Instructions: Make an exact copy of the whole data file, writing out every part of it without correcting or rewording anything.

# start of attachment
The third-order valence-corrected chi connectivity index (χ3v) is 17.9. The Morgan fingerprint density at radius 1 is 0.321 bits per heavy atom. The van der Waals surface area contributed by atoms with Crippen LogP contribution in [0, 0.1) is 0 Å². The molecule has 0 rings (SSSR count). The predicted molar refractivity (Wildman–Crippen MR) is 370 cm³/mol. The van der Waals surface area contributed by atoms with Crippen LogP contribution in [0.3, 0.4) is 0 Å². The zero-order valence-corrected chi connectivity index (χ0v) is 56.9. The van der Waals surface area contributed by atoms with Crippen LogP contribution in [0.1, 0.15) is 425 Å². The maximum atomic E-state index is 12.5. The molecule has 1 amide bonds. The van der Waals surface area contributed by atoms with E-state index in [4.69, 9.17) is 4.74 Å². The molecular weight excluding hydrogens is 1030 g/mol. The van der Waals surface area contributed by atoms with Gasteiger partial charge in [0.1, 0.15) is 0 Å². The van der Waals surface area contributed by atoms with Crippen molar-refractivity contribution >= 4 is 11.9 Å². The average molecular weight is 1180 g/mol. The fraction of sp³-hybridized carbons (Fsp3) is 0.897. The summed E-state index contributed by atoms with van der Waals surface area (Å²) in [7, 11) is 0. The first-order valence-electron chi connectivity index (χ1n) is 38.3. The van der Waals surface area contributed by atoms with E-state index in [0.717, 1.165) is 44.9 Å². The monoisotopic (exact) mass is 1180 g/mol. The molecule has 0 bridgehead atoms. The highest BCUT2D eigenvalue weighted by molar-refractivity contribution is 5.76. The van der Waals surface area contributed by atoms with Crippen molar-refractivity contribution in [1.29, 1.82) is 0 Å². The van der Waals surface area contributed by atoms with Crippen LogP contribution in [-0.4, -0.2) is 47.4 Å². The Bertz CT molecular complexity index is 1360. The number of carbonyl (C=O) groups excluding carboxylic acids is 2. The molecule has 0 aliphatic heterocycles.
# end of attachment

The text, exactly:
The third-order valence-corrected chi connectivity index (χ3v) is 17.9. The Morgan fingerprint density at radius 1 is 0.321 bits per heavy atom. The van der Waals surface area contributed by atoms with Crippen LogP contribution in [0, 0.1) is 0 Å². The molecule has 0 rings (SSSR count). The predicted molar refractivity (Wildman–Crippen MR) is 370 cm³/mol. The van der Waals surface area contributed by atoms with Crippen LogP contribution in [0.3, 0.4) is 0 Å². The zero-order valence-corrected chi connectivity index (χ0v) is 56.9. The van der Waals surface area contributed by atoms with Crippen LogP contribution in [0.1, 0.15) is 425 Å². The maximum atomic E-state index is 12.5. The molecule has 1 amide bonds. The van der Waals surface area contributed by atoms with E-state index in [4.69, 9.17) is 4.74 Å². The molecular weight excluding hydrogens is 1030 g/mol. The van der Waals surface area contributed by atoms with Gasteiger partial charge in [0.1, 0.15) is 0 Å². The van der Waals surface area contributed by atoms with Crippen molar-refractivity contribution >= 4 is 11.9 Å². The average molecular weight is 1180 g/mol. The fraction of sp³-hybridized carbons (Fsp3) is 0.897. The summed E-state index contributed by atoms with van der Waals surface area (Å²) in [7, 11) is 0. The first-order valence-electron chi connectivity index (χ1n) is 38.3. The van der Waals surface area contributed by atoms with E-state index in [0.717, 1.165) is 44.9 Å². The monoisotopic (exact) mass is 1180 g/mol. The molecule has 0 bridgehead atoms. The highest BCUT2D eigenvalue weighted by molar-refractivity contribution is 5.76. The van der Waals surface area contributed by atoms with Crippen molar-refractivity contribution in [1.29, 1.82) is 0 Å². The van der Waals surface area contributed by atoms with Crippen LogP contribution in [-0.4, -0.2) is 47.4 Å². The Bertz CT molecular complexity index is 1360. The number of carbonyl (C=O) groups excluding carboxylic acids is 2. The molecule has 0 aliphatic heterocycles.